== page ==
Page B2, the U.S. The Hobbit: An Unexpected Journey follows the journey of title character Bilbo Baggins, who joins the Wizard Gandalf and 13 Dwarves, led by the legendary warrior Thorin Oakenshield, on an epic quest to reclaim the lost Dwarf Kingdom of Erebor from the fearsome dragon Smaug. Ian McKellen returns as Gandalf the Grey, the character he played in The Lord of the Rings Trilogy, with Martin Freeman in the central role of Bilbo Baggins, and Richard Armitage as Thorin Oakenshield. Also reprising their roles from The Lord of the Rings in The Hobbit Trilogy are: Cate Blanchett as Galadriel; Ian Holm as the elder Bilbo; Christopher Lee as Saruman; Hugo Weaving as Elrond; Elijah Wood as Frodo; and Andy Serkis as Gollum. The international ensemble cast of the trilogy also includes (in alphabetical order) Manu Bennett, Jed Brophy, Adam Brown, John Callen, Mark Hadlow, Peter Hambleton, Barry Humphries, Stephen Hunter, William Kircher, Sylvester McCoy, Bret McKenzie, Graham McTavish, James Nesbitt, Dean OGorman, Conan Stevens, Ken Stott and Aidan Turner. The screenplay for The Hobbit: An Unexpected Journey is by Fran Walsh & Philippa Boyens & Peter Jackson & Guillermo del Toro. Jackson also is producing the film, together with Carolynne Cunningham, Zane Weiner and Fran Walsh. The executive producers are Alan Horn, Toby Emmerich, Ken Kamins and Carolyn Blackwood, with Boyens and Eileen Moran serving as co-producers. Under Jacksons direction, The Hobbit Trilogy has been shot in 3D 48 frames-per-second and will be released in High Frame Rate 3D (HFR 3D), other 3D formats, IMAX and 2D. Production has taken place at Jacksons own facilities in Miramar, Wellington, and on location around New Zealand. Among the creative behindthe-scenes team returning to Jacksons crew were director of photography Andrew Lesnie, production designer Dan Hennah, conceptual designers Alan Lee and John Howe, composer Howard Shore and make-up and hair designer Peter King. The film is edited by Jabez Olssen. The costumes were designed by Ann Maskrey, Richard Taylor and Bob Buck. Taylor also oversaw the design and production of weaponry, armor and prosthetics, which were once again being made by Dining By Peter Covino Lifestyles Editor You can meet the Despicable Me Minions or have your photo take with SpongeBob at Universal Orlando Resort. Universal guests can be a part of an extraordinary new entertainment experience for their family that includes a special character breakfast and exclusive viewing for the new Superstar Parade or dinner and exclusive viewing for the nighttime Cinematic Spectacular show. The new program allows families to enjoy the fun of a character breakfast along with the excitement of the Superstar Parade or an elegant dinner. Both opportunities come with special seating and exclusive viewing of either the Superstar Parade or Cinematic Spectacular. Both are value-priced and can be booked online at UniversalOrlando.com. Here are the details: Universals Superstar Character Breakfast Children get to meet some very special friends: the characters from the new Universals Superstar Parade. Guests will be able to share special moments with their favorite characters the minions from the new Despicable Me Minion Mayhem attraction, posing for photos with Nickelodeons SpongeBob SquarePants or getting autographs from Dora & Diego. Later in the day, guests get special viewing access to Universals Superstar Parade an all-new entertainment experience that features larger-thanlife floats, state-of-the-art technology and hundreds of street performers along with some of todays most beloved animated characters. Universals Cinematic Spectacular Dining Experience Guests will start off the night with a dinner at Lombards Seafood Grille, located along the picturesque Universal Studios lagoon. Later that evening, guests will enjoy a dessert buffet in a special area along the restaurants waterfront boardwalk, where the entire family will enjoy Universals Cinematic Spectacular from a private viewing area. The show is a tribute to Universals 100 years of filmmaking history. Universals Superstar Character Breakfast is $24.99 per adult and $10.99 per child; Universals Cinematic Spectacular Dining Experience is available for $44.99 per adult and $12.99 per child. Both dining experiences also can be added to any Universal Orlando vacation package. Universals Superstar Parade and Universals Cinematic Spectacular are part of the new entertainment experiences that have debuted during the Year to Be Here at Universal Orlando. Now open at Universal Studios Florida, Despicable Me Minion Mayhem take guests on an unforgettable adventure with their favorite characters from the hit film Gru, Margo, Edith, Agnes and the mischievous minions. Earlier this year, at Universals Islands of Adventure, The Amazing Adventures of SpiderMan attraction re-launched with all-new 4K high definition animation, a new musical score and new high -tech 3-D glasses. For more information about Universal Orlando Resorts new dining program, click here, or call (407) 2247554. Bed & Breakfast Tour If you are looking for something extra special for the holiday season, check into The 2012 Bed & Breakfast Holiday Tour, hosted by Saint Augustine Historic Inns. The event is held from 1 to 5 p.m. Dec. 8-9. For tickets and more information go to www.staugustine bandbtour.com. Urban Flats Every Wednesday is Wine Down Wednesday at Urban Flats Flatbread and Wine Co. in downtown Orlando (55 West Church St.). For $20 you can drink all the wine you want and hors doeuvres from 5 to 8 p.m. Meatball contest The downtown Kissimmee meatball event, originally scheduled for November, finally takes place tonight. Anyone can vote for their favorite meatball recipe from 6 to 9 p.m.at Vintage Vino at City Centre. You can taste a vote with prices ranging from $10 to $40, each representing a different scorecard. Every score card helps build Kissimmee Mainstreet. $10 White Score Card you get a glass of house wine and a meatball hero to enjoy at the end of voting. $25 Red Score Card you get a glass of nice wine, a meatball hero to enjoy at the end of voting, and your score is 2x white. $40 Black VIP Card you get the best wine, a meatball hero to enjoy at the end of voting, a commemorative New Superstar breakfast lets guests share time with characters MovieContinued from page B-1Treat your superstar to a special Universal breakfast Photo/UniversalUniversals Superstar Breakfast will be held throughout the holidays. 407-498-3077857 E. Irlo Bronson Hwy. (US Hwy. 192) St. Cloud, FL 34769Low Prices, Small Down Payments, and Small Weekly Payments. Why??? 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Saturday, December 1, 2012 NEWS-GAZETTE, Page B3 TreatsContinued from page B-1 boxed ornaments for $15 each, available for purchase at the hotels front desk, to benefit the charity. Josie NeJame will decorate a themed Christmas tree in the Rosen Shingle Creek lobby in celebration of the holiday giving campaign. Here are just a few of the events on tap. Call the individual hotels for more information. ROSEN PLAZA 9700 International Drive, 407-996-9700. Holiday Performances and Santa Visit Fridays, (Dec. 7, 14 and 21), 6-10 p.m. Free There is music by a jazz trio a nd Santa too each Friday. A Classical Holiday Entertainment Saturdays (Dec. 8, 15 and 22), 6-7 p.m. Free Slow down and reflect on the true meaning of Christmas with A Classical Holiday, featuring presentations from local artists who will share classical harp and violin selections, accompanied by holiday carolers. Santas Cookie Stop Saturday, Dec. 15, 2:30-4 p.m. Free Visit Santas Workshop, put in a gift request, get a photo taken, sing along with Christmas carols and enjoy holiday cookies and punch. Santas Cookie Stop is located in the hotels lobby next to the holiday tree. Breakfast with Santa and Gift Event Saturday, Dec. 22, 8:3010:30 a.m. $15 per adult; $10 per child age 4-12; children under 4 free with paying adult. Price includes tax and gratuity. Bring the little ones to Caf Matisse where Santa and one of his hard-working elves will host a breakfast and gift event just for them (adult supervision is required). After breakfast with Santa, children can select their gift for wrapping (wrapping station, paper provided). One gift is included with purchase of each child or adult lunch buffet. Space is limited; reservations recommended. Dining and Caricatures at Jacks Place, Rosen Plaza Fridays and Saturdays (thru Saturday, Dec. 22), 6-9 p.m. Price Varies Treat a loved one to a very special dinner this season and dine among the stars at Jacks Place, where youll receive a complimentary holiday caricature with the purchase of dinner for two. Jacks Place is named after Harris Rosens father Jack, who worked as a safety engineer at the Waldorf Astoria NY starting in 1932. As a side vocation, Jack sketched thousands of caricatures of celebrities and VIPs visiting the hotel and who autographed their drawings, a selection of which are now adorning the walls at Jacks Place at Rosen Plaza. Cost of each caricature without dinner is $10 per person including tax. Reservations are suggested. ROSEN CENTRE 9840 International Drive 407-996-9840. Holiday Lobby Entertainment and Culinary Events Fridays (Dec. 7 and 14), 5:306:30 p.m. Free (lobby entertainment), $25 per adult plus tax (culinary programs) Carolers perform standard holiday favorites while gathering round the hotels holiday tree gracing the Grand Lobby. Wine & Food Pairings and Wine Gift Giving Tips Friday, Dec. 7, 6:30 8:30 p.m. $25 plus tax per adult. Make your holiday party sparkle this year with insider tips for food and wine pairings. Learn how to pick the perfect bottle of wine for a gift from our wine expert, all while enjoying five wine and nibbles combinations. If this werent enough, you can get your holiday shopping done as wines will be available for sale with holiday packaging to take home. Sweet Sensations: Holiday Desserts & Dessert Cocktails Friday, Dec. 14, 6:30 8:30 p.m. $25 plus tax per adult. Learn how to craft beautiful and delicious miniature desserts including Fruit Sushi created and taught by the Pastry Chef. Two cocktails and desserts included. Holiday Lobby Entertainment and Santa; Holiday Dining Experiences -International Buffet and Free Holiday Movie or Everglades and Cool Jazz Saturdays (Dec. 1, 8 and 15), 5:30-11 p.m. Free (lobby entertainment), Price Varies (dining experiences) Roving carolers light a spark of holiday cheer from 5:30-6:30 p.m. in the Grand Lobby, topped off by a visit from jolly old St. Nick himself. From 8-11 p.m., jam to the sounds of the band Chill Switch who will perform live holiday favorites and jazz in the Lobby Lounge. In addition to the free holiday entertainment, enjoy one of two holiday dining offerings: International Holiday Dinner with Santa & Holiday Movie Under the Stars 5:30-8 p.m. $23.95 per adult; $10.95 per child ages 4-12; under 4 free with a paying adult. Price does not include tax and gratuity. Have dinner with the man in red himself during Dinner with Santa in Caf Gauguin. The International Holiday Dinner buffet featuring an award-winning Herb Crusted Prime Rib, stations of holiday favorites from around the world and an extensive selection of holiday cakes and pies and ice cream sundae bar for dessert. Restaurant reservations recommended. Wine Pairing Dinner and Evening of Live Jazz 5:30-11 p.m. $45 plus tax and gratuity per adult. Adults are invited to indulge a relaxing evening at the awardwinning Everglades restaurant with a three course prix-fix gourmet menu expertly paired with wines selected by our sommelier. After dinner, enjoy reserved seating in our Lobby Lounge, an after-dinner cocktail and sweet bites, all included in the price of dinner, while jamming to the sounds of the band Chill Switch. Reservations recommended. Lunch with Santa and Holiday Cake Pop Decorating Saturdays, (Dec. 1 and 8), 11:30 a.m. 1:30 p.m. $15.95 per adult; $9.95 per child age 4-12; under 4 free with a paying adult. Price does not include tax and gratuity. A bountiful buffet lunch with Santa at the hotels Caf Gauguin. Get your picture taken with Mr. Claus, and then decorate cake pops with the Pastry Chef to the tunes of favorite holiday songs. Santa and cake pop decorating are included at no charge in the regular price of each lunch buffet. Adult supervision required. Cost is $15.95 plus tax and gratuity for adults; $9.95 plus tax and gratuity per child age 4-12; children under 3 are free with a paying adult. Space is limited; reservations recommended. ROSEN SHINGLE CREEK 9939 Universal Blvd. 407-996-9939. Lobby Nutcracker Dance Performances Fridays (Dec. 7, and 14), 6-9:30 p.m. Free Even Santa cant resist a beautiful performance of his favorite ballet, The Nutcracker. Hell make a special appearance, then leave guests to enjoy selections from The Nutcracker Ballet performed by the Elizabeth Parsons School of Dance and Windermere Ballet Community Theatre. Santa and caroling will begin at 6 p.m., followed by ballet performances. A cash bar and snacks will be available for sale from 7:30 to 9:30 p.m. Visit from Santa and Holiday Dance Performances Saturdays (Dec.1, 8, and 15), 6-9:30 p.m. Free Enjoy holiday caroling followed by performances by Miriam and Vals School of Dance and The Sanford Pops Dance Troop as they present a variety of ballet, tap and contemporary holiday dances. Santa and caroling will begin at 6 p.m. followed by the Sanford Pops. After the ballet performances, join holiday revelers in the hotels scenic Rose Garden for holiday karaoke. A cash bar and snacks will be available for sale from 7:30 to 9:30 p.m. Shingle Creek Winter Wonderland Stroll Friday, Dec. 21 and Saturday, Dec. 22, 6:30-9:30 p.m. Free (other than Shingle Creek Express Train -$5 for adults, $3 for children ages 12 4, under 4 are free. Price does not include tax) Walking in a winter wonderland is exactly what youll be doing at the Rosen Shingle Creeks newest tradition, the Shingle Creek Winter Wonderland Stroll. Meander among the hotels pristinely manicured grounds now magically transformed into a winter wonderland complete with gently falling show (at 7:30, 8, and 8:30 p.m.), holiday carolers and a beautifully lit 25-foot Christmas tree and tree lighting by Santa Claus. Enjoy storytelling and winter characters such as the Sugarplum Fairy, Snowflake girls, Santa and his elves, available for ph otos. Or take a ride on the Shingle Creek Express Train with our very own conductor. Those who want to truly revel in the spirit of the season can grab the microphone for holiday karaoke. The event is free and open to the public. Cash dining carts and cash bar will be available for sale 6:30-9:30 p.m. Snow falls nightly 7:30 p.m., 8:00 p.m. and 8:30 p.m. Santa tree lighting at 7:00 p.m. Nutcracker and Sugar Plum Fairy Afternoon Tea Sunday, Dec. 2, 1:303:30 p.m. $20 plus tax for guests age 4 and older; under 4 is free with paying adult. Spend an elegant afternoon that you and the children will never forget as you enjoy a traditional English-style tea service with a deluxe assortment of sandwiches, imported teas, lemonade and desserts along with a visit from the Sugar Plum Fairy. The stunning costumed character will pose for photos, sign autographs and mingle with guests from 2:30 to 3:30 p.m. Each child will receive a complimentary tea hat, and each guest will receive a complimentary photo and novelty holiday frame by which to remember the special day. Space is limited; reservations recommended. Holiday Entertaining and Tree Fluffing Retro Rad Style Saturday, Dec. 8, 5-6:15 p.m. $25 plus tax per adult. Travel back in time to the 1960s for a Mad Men style holiday. Have fun making retro holiday hors doeuvres and cocktail recipes with Emily Ellyn, previously featured on the 2012 Food Network Star. Guests will enjoy holiday cooking demonstrations, food and cocktail making and sampling, a photo with Chef Emily and will go home with recipe cards. Space is limited; reservations recommended. Holiday Tap n Tea Social Saturday, Dec. 15, 1:303:30 p.m. $20 plus tax for guests age 4 and older; under 4 is free with paying adult. Put on your glitz and glam for Rosen Shingle Creeks first Holiday Tap n Tea Social. Mix and mingle with girlfriends of all ages while enjoying tasty treats from the hotels award-winning culinary team and lively tap performances featuring the Sanor online at www.stcloudmain street.org.ART & SOUL FE STI-VA LWINTER HAVEN The Second Art and Soul Festival will be held from 10 a.m. to 4 p.m. on Dec. 9, at the Center for Personal Growth in Winter Haven, and will feature alternative and handmade arts, crafts, live music, food, live exercise demonstrations (Kundalini Yoga, Tai Chi, IntenSati, etc.), drum circles, mini-workshops, and more. With a focus on the alternative, this festival will feature an assortment of socially conscious, handmade, and homemade products and services that arent necessarily found in the mainstream markets and stores. The Center for Personal Growth is located at 151 2nd St. SW., and online at www.TheCenterforPersonalGrowth.com DISNEY LIVE!ORLANDO Mickey Mouse and his band of friends, Minnie Mouse, Donald Duck and Goofy will be performing in a music mashup of mega proportions when Disney Live! Mickeys Music Festival visits the UCF Arena for two performances on March 3, 2013 at 2:30 p.m. and 5:30 p.m. Concert goers will hear greatest hits from the blockbuster movies, Aladdin, The Little Mermaid, and Disney/Pixars Toy Story remixed to rock, pop, reggae, hip-hop, jazz and country, among other jams. Produced by Feld Entertainment, Disney Live! Mickeys Music Festival strives to be the biggest concert experience to hit live family entertainment. Tickets to see Disney Live! Mickeys Music Festival are on sale now. Tickets start as low as $17 and are available at www.ticketmaster.com, the UCF Arena box office, or charge by phone at 800-7453000. FOO D TRUCKSWINTER PARK On the fourth Saturday of each month, Food Truck Crazy will be held at Fleet Peeples Park, 2000 South Lakemont Ave., from 10 a.m. to 5 p.m. For more information, visit www.foodtruckcrazy.com or call 407-296-5882.Sun SpotsContinued from page B-1 Dear Santa,Signed Letters To Santa Santa has asked The Osceola News-Gazette and the U.S. Post Office to help collect some of the many CHILDRENS LETTERS that are addressed to the North Pole. So, we have set up a special mailbox in front of the Osceola News-Gazette office in Kissimmee.CHILDREN, PLEASE USE THIS FORM FOR YOUR LETTER AND DROP OFF BY MONDAY, DEC. 3RDat 108 Church Street, Kissimmee and you may see it published in the Saturday, December 22nd edition of the Last Minute Gift Guide AroundOsceola.com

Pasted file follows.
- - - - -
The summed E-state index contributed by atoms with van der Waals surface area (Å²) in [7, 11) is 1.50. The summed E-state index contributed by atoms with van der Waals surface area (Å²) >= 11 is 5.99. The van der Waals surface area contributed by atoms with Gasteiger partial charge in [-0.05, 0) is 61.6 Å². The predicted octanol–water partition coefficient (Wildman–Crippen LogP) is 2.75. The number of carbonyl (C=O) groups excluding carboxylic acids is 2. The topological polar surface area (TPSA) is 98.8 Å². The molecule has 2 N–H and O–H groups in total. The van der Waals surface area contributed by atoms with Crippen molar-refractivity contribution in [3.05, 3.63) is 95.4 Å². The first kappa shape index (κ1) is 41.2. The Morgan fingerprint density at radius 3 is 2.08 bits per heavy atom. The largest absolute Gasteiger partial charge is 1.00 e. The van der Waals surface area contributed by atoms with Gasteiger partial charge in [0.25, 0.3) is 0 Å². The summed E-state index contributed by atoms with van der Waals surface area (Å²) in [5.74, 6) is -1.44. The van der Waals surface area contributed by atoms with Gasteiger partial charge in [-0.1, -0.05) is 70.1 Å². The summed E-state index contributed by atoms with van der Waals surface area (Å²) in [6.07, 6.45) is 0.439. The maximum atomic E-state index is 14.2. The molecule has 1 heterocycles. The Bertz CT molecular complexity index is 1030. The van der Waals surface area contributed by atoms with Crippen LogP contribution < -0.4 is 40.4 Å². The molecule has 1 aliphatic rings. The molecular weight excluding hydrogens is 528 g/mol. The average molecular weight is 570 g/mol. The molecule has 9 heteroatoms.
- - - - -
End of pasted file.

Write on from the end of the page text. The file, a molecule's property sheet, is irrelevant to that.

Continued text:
Page B4, Whats new?Audubon Society meetingThe Kissimmee Valley Audubon Society will meet Dec. 11 at 6:45 p.m. in the boardroom of Kissimmee Utility Authority, 1701 W. Carroll St., Kissimmee. Kim Swamp Girl will bring an array of live animals from snakes, turtles, frogs and opossums to skunks. Kissimmee Valley Audubon Society meetings are free and are open to the public. For more information, call 407-729-5168.Flea marketThe Osceola County Council on Aging will host a flea market Wednesday from 8 a.m. to noon. There will be a large selection of new and vintage items and a lot of jewelry. For more information, call Carmen Carasquillo at 407-483-1473.Fashion showThe Xi Lambda Nu Chapter of Beta Sigma Phi sorority will host its fourth annual Jazz Up Your January Fashion Show and Luncheon Mexican Fiesta Saturday, Jan. 26, at the Osceola County Council on Aging at 11:30 a.m.. Fashions will be presented by Casual Chic of Auburndale. Proceeds raised will benefit local charities. Tickets are $15. For tickets or more information, call 407-931-2222.The N.E., N.Y. N.J. ClubThe New England, New York, and New Jersey club meet the third Tuesday of each month at the senior center, hall B, 3101 17th St., St. Cloud, (through April). Bring a pot luck dish and utensils. For more information, call 407-957-3952.VFW Post 3227The VFW Post 3227, 915 New York Ave., St. Cloud, weekly events are: Monday: draft and l ongnec k domestic beer, $1. Tuesday: 2-for-1 small pitcher and draft from 11 a.m. to 4 p.m.; happy hour 6 to 8 p.m.; trivia Tuesday from 6:30 to 8:30 p.m.; grill food available. New players are welcome. Wednesday: bingo at 6:30 p.m. The public is invited, grill open. Thursday: drink specials; hot dogs and chips from 5 to 8 p.m. Friday: Friday night dinners from 6 to 8 p.m.; karaoke from 8 to 11 p.m. Saturday: third Saturday is the shuffleboard tourney at 1 p.m.; fourth Saturday is the cornhole tourney at 1 p.m. Sunday: 50 cents off all drinks all day. A hall rental is available. For more information on events and membership eligibility, call 407892-6761. Smoking area provided; canteen and hall are smoke free.Tai chi and qigong (Chinese yoga)Tai Chi and qigong (Chinese yoga) classes being offered by Madame Wu Tuesdays from 1 to 2 p.m. at the St. Cloud Senior Center, 3101 17th St., St. Cloud, and Wednesdays from 5 to 6 p.m., at the Barney Veal Center, 700 Generation Point, Kissimmee. All classes taught by donation. For more information, call Madame Wu at 407-738-7001. Toy driveThe Edward Jones office, 109 E. Monument Ave., Kissimmee, is one of the drop-off locations for this years toy drive for Christmas for the Kids Osceola. Anyone who would like to contribute can bring toys to the office until Dec. 7.The St. Cloud Line Dance Club The St. Cloud Line Dance Club, 3101 17th St., St. Cloud, meets: Monday, novice (2-2:30 p.m.); beginner 2:30-3 p.m.); intermediate (3-5 p.m.). Thursday, novice (5:30-6 p.m.); beginner (6-7 p.m.); intermediate (7-9 p.m.). Its a $1 donation for the day. Call Glenda Brown at 407-7443892 for more information.Elvis tributeJeff Jelvis LaJess will perform an Elvis tribute at the American Legion, 200 Lakeshore Drive, Kissimmee, Wednesday, Dec. 5, starting at 7 p.m. He also will star at country recording artists Country Jake. Tickets are $10. Non-American Legion members are welcome. For more information, call Shirley at 407-922-4502 or 407-8474193.Osceola Coin ClubThe group will meet at Broadway Pizza in the side room every first Monday of the month at 6 p.m. The group will be for trading, selling or buying coins for those interested. Call Ron at 407-944-9718 for information.Driver safety courseA driver safety class will be Tuesday, Dec. 18, from 9 a.m. to 4 p.m. at the Osceola County Council on Aging, 700 Generation Point, Kissimmee. The AARP driver safety program helps participants refine driving skills and develop safe-driving habits. Its $12 for AARP members, $14 for nonmembers. To register, call 407-593-1957.Book saleThe Friends of the Poinciana Branch Library, 101 N. Doverplum Ave., Poinciana, is having a book sale today from 9 a.m. to 6 p.m. There will be a special sale: Buy a Friends of the Library cloth bag for $2 and fill it with books for just $2 more.DARThe Joshua Stevens Chapter of the Daughters of the American Revolution meetings are held the second Saturday of each month. The group welcomes visitors. Anyone interested in learning more about DAR or need help in searching for possible family members who fought in the war, contact Jan. at 407-846-0676 or Carole at 407-846-1992 for more information.Christmas BoutiqueChristmas Boutique hosted by the Daughters of the King Cornerstone Family Church. The event will be held on Saturday, Dec. 8, from 4 to 8 p.m. at 2925 Canoe Creek Road, St. Cloud. Admission is free. There will be commercial merchandise, such as jewelry, clothing, art and more. Vendor applications are being accepted at this time. Email Nancy Green at nancy@ cornerstonefamily.com for a vendor application.The St. Cloud Womans Club The St. Cloud Womans Clubs next meeting will be Dec. 19 at noon with a wrapped gift auction and holiday luncheon for members and anyone interested in membership. Monthly meetings normally occur on the third Wednesday, September through May, at 1:30 p.m. The clubhouse is located at 1012 Massachusetts Ave. next to the Heritage Museum where members can volunteer. For more information regarding the club, contact club President Jean Witherington at 407-957-4347. For information about the museum, contact Lucille McClure, Curator at 407-957-7587. New Years Eve dinner/danceThere will be a New Years Eve dinner/dance at 7 p.m. at the Senior Center and Special Needs Evacuation Center, 3101 17th St., St. Cloud. Its $15 per person for tickets sold through Dec. 15 or $20 per person at the door. Cost includes dinner and live music. Music will be provided by Larry and Sandi. There will be rock, pop, country, rumbas, disco and waltz. For more information, call 407957-7392. Osceola County Fair and Livestock ShowThe 69th Osceola County Fair and Livestock Show will be from Feb. 8-17. The Creative Arts department invites all Osceola County residents young and old to share their talents. It can be baking, canning, quilting, painting, photos, needlework, table settings, cake decorating and so much more. Entries cannot be collected until Monday, Feb. 18, from 3-7 p.m. (the day after the fair closes). Registration for all entries Saturday, Dec. 8, 8 a.m.. until 4 p.m. (4-H youth must register this day only) and Saturday, Jan. 12, from 8 a.m. until 4 p.m. (items do not submitted until February, this is only to register them). Registration location is at Osceola Heritage Parks KVLS Pavilion. You may get the fees, dates and more information by going to www.osceolacountyfair.com. Look for Community Shows link and find Creative Arts. Call Diann Arthur at 407-9221266 (cell), 434-534-9170 (home), email firstname.lastname@example.org or Beverly Frankenberg at 407-892-6549 for more informationPoinciana Christian Church Christmas eventsPoinciana Christian Church, 3181 Pleasant Hill Road, Kissimmee, will be hosting the seventh annual drivethrough Christmas story Dec. 7, 8, and 9, from 6 to 8:30 p.m. View scenes (complete with music, scripture, and live animal and actors) of the Christmas story from the car. This is a free event. Join the church for a festive evening of Christmas music at its annual Christmas jazz concert Sunday, Dec. 16 at 6 p.m. There is no charge. A Christmas Eve service will be at 6 p.m. BVL music programDo you have a desire to learn to sing or play the piano and not break your wallet? For $7, you can have a half hour lesson in either voice and piano every Wednesday between 4 and 5 p.m. Join Trevor Flowers at the Robert Guevara Community Center at 501 Florida Parkway, Kissimmee. For more information, call Flowers at 407-455-4453DAV 148Ladies Day is every Wednesday, $1 off your drink from 11 a.m. until close. We have barnyard bingo on the first and third Saturday of each month starting at noon. Wear your red shirt on Fridays to show your support for our Troops. Wear one on the second and fourth Friday of each month and the non-premium long necks are $1 from 11 a.m. until close. Our monthly meetings are on the third Sunday each month. DAVA at 2 p.m. and DAV at 3:30 p.m.. Happy hours are 5 to 7 p.m. daily. The service officer is here on Tuesdays from noon until 4 p.m. We are located at 21 E. Keen Street, Kissimmee, phone 407-8464141.Heel and Toe Square Dance Club Come and dance with the Heel and Toe Western Square Dance Club Monday nights at The Annex, 702 Indiana Ave., St. Cloud. Admission is $5 per person. Dances begin at 7 p.m. Traditional square dance attire is optional. The caller is nationally-known caller Bill Boyd, editor and publisher of Bow and Swing magazine. Call Paul and Ellen at 407-931-1688 (home) or 407-319-0790 (cell) for more information. The Friends Who Care Club of Osceola CountyThe Friends Who Care Club of Osceola County will host an afternoon delight benefit to the Hard Rock Casino in Tampa Wednesday, Dec. 5, for the public to enjoy. The club raises funds annually to support The American Cancer Societys efforts in research. On Dec. 5, a bus tip to the casino will be provided with an 11:45 a.m. pick up at the Dyer Blvd. Publix; 12:15 p.m. at Partin Settlement Road, St. Cloud; and 12:45 p.m. at Senior Friends building, Kissimmee. Cost is $25 per person and includes transportation, $25 free play and a $5 meal voucher. Included at the casino will be drawings for cash and prizes. Guests can enjoy the casino from 2 to 7 p.m. and return by 8:30 p.m. For reservations or additional information, call Irene at 407-738-5300.Womens self defense classThe Osceola County Sheriffs Office has openings for a self-defense awareness program for women scheduled for Dec. 11 at 6 p.m. Self Defense Awareness Familiarization Exchange or SAFE is designed to educate women on how to protect themselves if they should become a victim. The two-hour class teaches that 90 percent of selfdefense is awareness, risk reduction and avoiding confrontation, while only 10 percent is physical. To sign up for the free class, call 407-348-1105 or email aveg@ osceola.org.One Word At A TimeIf you are an aspiring writer or a published author, join One Word At A Time. Its motto is writers helping writers. It offers education, critique, networking and support to adult fiction writers. Meetings are held on the second Thursday of each month from 6 to 8 p.m. at Susans Courtside Cafe, 18 S. Orlando Ave, in Kissimmee. For more information, email Randy Austin at flenviro@ gmail.com..Osceola Singles ClubThe Osceola Singles Club resumes its meetings at 7 p.m. Nov. 5 at the Moose Club on Main Street in Kissimmee. For more information, call Anne at 407-933-1100 or Jackie at 407348-8078. St. Cloud Senior CenterMonday night: Social dance from 7 to 10 p.m. in Hall A. Live band all Mondays, all year, but is subject to hall maintenance scheduling. A donation of $3 per person is requested. Saturday Night: Country dance from 7 to 10 p.m. in Hall A. Live bands November through April; a donation of $3 per person is requested. Other months, music will be by DJ and admission is free. All ages are welcome. Line Dancing Smith N Western Advanced Line Dance Club meets at the St. Cloud Senior Center on Fridays from 6 to 9 p.m. in Hall A. Lessons and open dance. Basic knowledge of line dance steps is See additional Community Events/News at www.aroundosceola.comHoliday help The Edward Jones office, 109 E. Monument Ave., Kissimmee, is one of the drop-off locations for this years toy drive for Christmas for the Kids Osceola. Anyone who would like to contribute can bring toys to the office until Dec. 7.Toy timeCOMMUNITYCOMMUNITY News-Gazette Photo/Andrew SullivanChristian Rodriguez, left, newborn Jamalie Rodriguez and the rest of the Rodriguez family received a free Thanksgiving dinner, handed over by newly-elected Kissimmee Commissioner Jose Alvarez, at right, from Sedanos Supermarket and the city of Kissimmee Nov. 19 at Kissimmee City Hall. The city and supermarket provided 100 Thanksgiving meals to needy families. See Community, page B-5 Whats happening? Engagement Gilliam-Layne Mr. and Mrs. James C. Gilliam, of Kissimmee, are pleased to announce the engagement of their daughter, Kristy Gilliam, of Orlando, to Joshua Layne, of Orlando. The bride to be is a graduate of Jacksonville University and is presently employed at Shutts & Bowen. The groom is the son of Teresa and Mike Crofts, of Longwood. He also is the son of Denny and Heidi Layne, of Washington. Josh graduated from Florida State University and is presently employed by Maple Street Inc. A fall wedding is planned in 2013.